After spending the better part of the past decade working his way through the Minor League ranks, the 27-year-old southpaw finally got the call on Monday night he was going to the show.
"My dad came up to me last night and said, 'Ever since you were 5 years old, you said you were going to play baseball,'" Lewis said. "All those years [in the Minor Leagues], I now look back on them and they're gone just like that. It's amazing to be here. [It's] a dream come true."
Lewis, who was originally drafted in the fourth round of the 2001 First-Year Player Draft by the Orioles, signed a contract with the Blue Jays on Jan. 27, 2009. He went 4-7 with a 2.86 ERA last year in 45 games split between Double-A and Triple-A. This year, he was 0-1 with a 2.35 ERA in seven relief appearances with Las Vegas.
"Lewis is a kid who pitched outstanding in Spring Training, and he went down to Vegas and did the same thing," Blue Jays manager Cito Gaston said. "He's one of those guys that if we could have left camp with him, we would have. He wasn't even on the roster, but he pitched well enough to make this team."
"I didn't have any expectations coming into spring," Lewis said. "All I wanted to do was come in and show them what I could do -- throw strikes and get guys out. I'm elated to be here."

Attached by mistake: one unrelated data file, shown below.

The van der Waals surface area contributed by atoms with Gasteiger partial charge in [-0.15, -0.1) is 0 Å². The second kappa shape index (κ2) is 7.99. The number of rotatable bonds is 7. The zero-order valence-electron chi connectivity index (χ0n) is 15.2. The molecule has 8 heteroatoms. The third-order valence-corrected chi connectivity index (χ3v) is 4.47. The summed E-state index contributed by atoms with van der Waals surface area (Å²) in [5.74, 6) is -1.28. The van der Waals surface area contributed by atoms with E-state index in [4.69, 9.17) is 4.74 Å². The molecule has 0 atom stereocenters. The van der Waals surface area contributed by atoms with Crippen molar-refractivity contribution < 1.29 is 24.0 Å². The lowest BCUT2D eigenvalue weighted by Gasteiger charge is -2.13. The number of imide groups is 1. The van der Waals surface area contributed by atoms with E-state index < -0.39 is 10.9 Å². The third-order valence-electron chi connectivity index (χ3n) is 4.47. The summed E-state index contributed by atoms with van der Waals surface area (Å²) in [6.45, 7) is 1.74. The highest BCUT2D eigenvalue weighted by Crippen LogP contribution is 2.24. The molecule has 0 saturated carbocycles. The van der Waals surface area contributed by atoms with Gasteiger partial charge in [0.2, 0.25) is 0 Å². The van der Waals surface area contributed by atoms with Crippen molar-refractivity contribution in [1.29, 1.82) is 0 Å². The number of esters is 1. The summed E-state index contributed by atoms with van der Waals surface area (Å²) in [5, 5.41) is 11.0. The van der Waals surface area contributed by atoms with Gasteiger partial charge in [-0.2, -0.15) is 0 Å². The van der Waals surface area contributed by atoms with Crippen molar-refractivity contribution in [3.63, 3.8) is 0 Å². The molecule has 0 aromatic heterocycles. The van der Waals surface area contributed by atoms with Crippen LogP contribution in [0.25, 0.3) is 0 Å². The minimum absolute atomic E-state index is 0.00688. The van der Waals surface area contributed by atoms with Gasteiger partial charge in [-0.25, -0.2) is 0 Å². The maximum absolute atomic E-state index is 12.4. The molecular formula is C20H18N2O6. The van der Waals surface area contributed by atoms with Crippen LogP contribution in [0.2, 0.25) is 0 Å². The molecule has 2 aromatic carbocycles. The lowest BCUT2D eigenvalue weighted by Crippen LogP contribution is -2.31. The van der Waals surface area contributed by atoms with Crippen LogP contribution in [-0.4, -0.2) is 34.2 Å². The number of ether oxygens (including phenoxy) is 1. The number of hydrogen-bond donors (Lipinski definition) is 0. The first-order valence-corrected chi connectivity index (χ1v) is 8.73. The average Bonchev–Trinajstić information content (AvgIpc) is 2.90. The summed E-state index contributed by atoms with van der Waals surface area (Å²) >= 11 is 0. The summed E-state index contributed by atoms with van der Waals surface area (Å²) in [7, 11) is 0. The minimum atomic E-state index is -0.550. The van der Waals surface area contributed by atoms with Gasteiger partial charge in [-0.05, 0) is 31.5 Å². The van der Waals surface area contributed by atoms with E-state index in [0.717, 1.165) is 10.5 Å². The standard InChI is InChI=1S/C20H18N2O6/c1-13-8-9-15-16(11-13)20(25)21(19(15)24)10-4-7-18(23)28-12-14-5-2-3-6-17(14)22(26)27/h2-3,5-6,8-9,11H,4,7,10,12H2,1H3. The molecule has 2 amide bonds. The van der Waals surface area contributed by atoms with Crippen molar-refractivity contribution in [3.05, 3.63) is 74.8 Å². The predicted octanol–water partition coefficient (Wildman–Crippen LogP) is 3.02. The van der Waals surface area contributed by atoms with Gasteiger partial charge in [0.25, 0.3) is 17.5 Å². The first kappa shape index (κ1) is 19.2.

While Lewis was on cloud nine upon his arrival to Toronto, things weren't always so warm and fuzzy.
In 2005, Lewis left the Orioles' High Class-A affiliate, Frederick Keys, to battle some personal demons.
"I just had it," Lewis said. "It wouldn't have benefited me to play that year. I was so down in the dumps and involved with a lot of things I shouldn't have been involved in. It was a grind and wasn't any fun. I just had to walk away."
Lewis ended up returning to baseball in 2006 and said that the year away from the game may have saved his career.
"Baseball has been a blast ever since I've come back," Lewis said. "I think that was the best thing I could have done for myself. [It] really cleared my head and got me back on the right track. I've been happy ever since."
James Hall is an associate reporter for MLB.com. This story was not subject to the approval of Major League Baseball or its clubs.Less